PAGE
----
In recent days, House Democrats and the Democratic Congressional Campaign Committee have been criticized for recruiting few top-drawer candidates to 2004 House races. The larger story is that both parties are fielding few strong, nonincumbent House candidates. Furthermore, very few districts look as if they will really be competitive. With the vast majority of districts now tailor-made for one par…
Spending some time with former Vermont Gov. Howard Dean (D) just over six months ago, it seemed hard to imagine how he -- or even his most optimistic backers -- could conjure up a scenario in which he became a major factor in the 2004 Democratic presidential nomination fight. It was not a setting in which it would have been appropriate to take notes, unfortunately, so I can't recall his specific s…
If you had to bet $1,000 on whether President Bush will get re-elected but first could have one piece of advance information, would you want to know the identity of the Democratic presidential nominee…
Americans' feelings about President Bush's job performance are closely related to their feelings about the state of the economy and the direction of the country. Polls conducted regularly for the Cook…
The notion that former Vermont Gov. Howard Dean is just a quirky, fringe candidate has largely been dispelled by his recent fund-raising success and by his strong showings in Iowa and New Hampshire polls. Still, many seem to think that Dean's appeal and support is largely confined to the antiwar and leftist wing of the party. But, while there is no question that Dean's presidential candidacy draw…
Here's a prediction for 2004: If the prescription drug benefit is a factor in next year's election, it will be as an albatross around the necks of Republicans and the Bush administration. While the White House and GOP strategists have long said passing a drug benefit for Medicare recipients was a key element in the president's re-election strategy, the implication was that they needed to pass some…
It's unfortunate that politics-and life, for that matter-isn't a golf simulator in which we can go back and play the game over. Perhaps the fact that we can't go back in real life to see if we can change the outcome is what makes second-guessing so popular. What would have happened if Senate Democratic leaders had decided during last year's debate on creating a Department of Homeland Security not…
In 2014, a good political environment, a weakened Democratic President and several open Democratic-held seats in red states combined to give Senate Republicans a nine-seat gain and the majority. In 2016, the tables are turned. Republicans will defend 24 seats to just 10 for Democrats. Of those 24 seats, President Obama carried the states of five of them in 2012 by at least five points, and carried two more by one and three points. Neither party has been helped by open seats, particularly compared to the last three cycles. Democrats need five seats – or four if they retain the White House – to take back the majority. Wth two weeks before Election Day, Democrats appear to be on track to pick up between four and six seats.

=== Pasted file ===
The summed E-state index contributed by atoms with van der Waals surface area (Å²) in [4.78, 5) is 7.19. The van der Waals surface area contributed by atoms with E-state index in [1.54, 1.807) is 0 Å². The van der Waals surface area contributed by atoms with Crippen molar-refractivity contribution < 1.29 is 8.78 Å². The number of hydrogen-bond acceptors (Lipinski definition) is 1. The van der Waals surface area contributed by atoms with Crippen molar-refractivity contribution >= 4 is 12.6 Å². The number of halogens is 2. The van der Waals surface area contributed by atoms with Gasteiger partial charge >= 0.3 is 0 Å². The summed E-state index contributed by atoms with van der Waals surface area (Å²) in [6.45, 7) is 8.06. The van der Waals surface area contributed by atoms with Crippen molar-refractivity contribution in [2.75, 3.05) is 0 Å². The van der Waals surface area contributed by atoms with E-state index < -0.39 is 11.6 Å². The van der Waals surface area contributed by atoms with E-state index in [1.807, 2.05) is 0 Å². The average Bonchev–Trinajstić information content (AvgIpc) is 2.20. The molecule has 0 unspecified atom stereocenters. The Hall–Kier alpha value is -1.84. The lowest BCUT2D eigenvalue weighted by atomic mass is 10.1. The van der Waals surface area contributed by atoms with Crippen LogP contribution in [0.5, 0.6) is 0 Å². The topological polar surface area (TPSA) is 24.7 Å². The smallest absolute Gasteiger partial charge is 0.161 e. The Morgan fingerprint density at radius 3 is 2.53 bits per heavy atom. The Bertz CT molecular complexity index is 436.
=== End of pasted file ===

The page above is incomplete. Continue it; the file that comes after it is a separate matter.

The 2016 election resulted in a House breakdown of 240 Republicans and 194 Democrats, with one Louisiana seat headed to a December 10 runoff that is very likely to be won by a Republican. Democrats scored a net gain of six seats, a disappointing result for a party that had hoped to pick up more than 15 and cut the GOP's majority in half. Democrats' best hope for a majority in 2018 would be an unpopular President Donald Trump. But given Republicans' redistricting advantages and how well sorted-out the House has become, it could still be very difficult for Democrats to pick up the 24 seats they would need.
The 2016 cycle will host 12 gubernatorial contests, including the special election in Oregon. Democrats are defending eight seats to four for Republicans. The marquis contests will be the Democratic-held open seats in Missouri, New Hampshire and West Virginia, and in North Carolina where GOP Gov. Pat McCrory is seeking a second term. With so few seats on the ballot, neither party is likely to make significant gains or sustain big losses.
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Charlie Cook's Column
The Unfolding Republican NightmareMay 23, 2017
If a Democrat had a nightmare a year ago, it might well look like what happened in last November’s elections. If a Republican had a nightmare on the eve of President Trump’s inauguration, it might well look like the last 118 days. After a presidential campaign that was, start to finish, the strangest in memory, this has been the strangest transition and first four months of...Read more »
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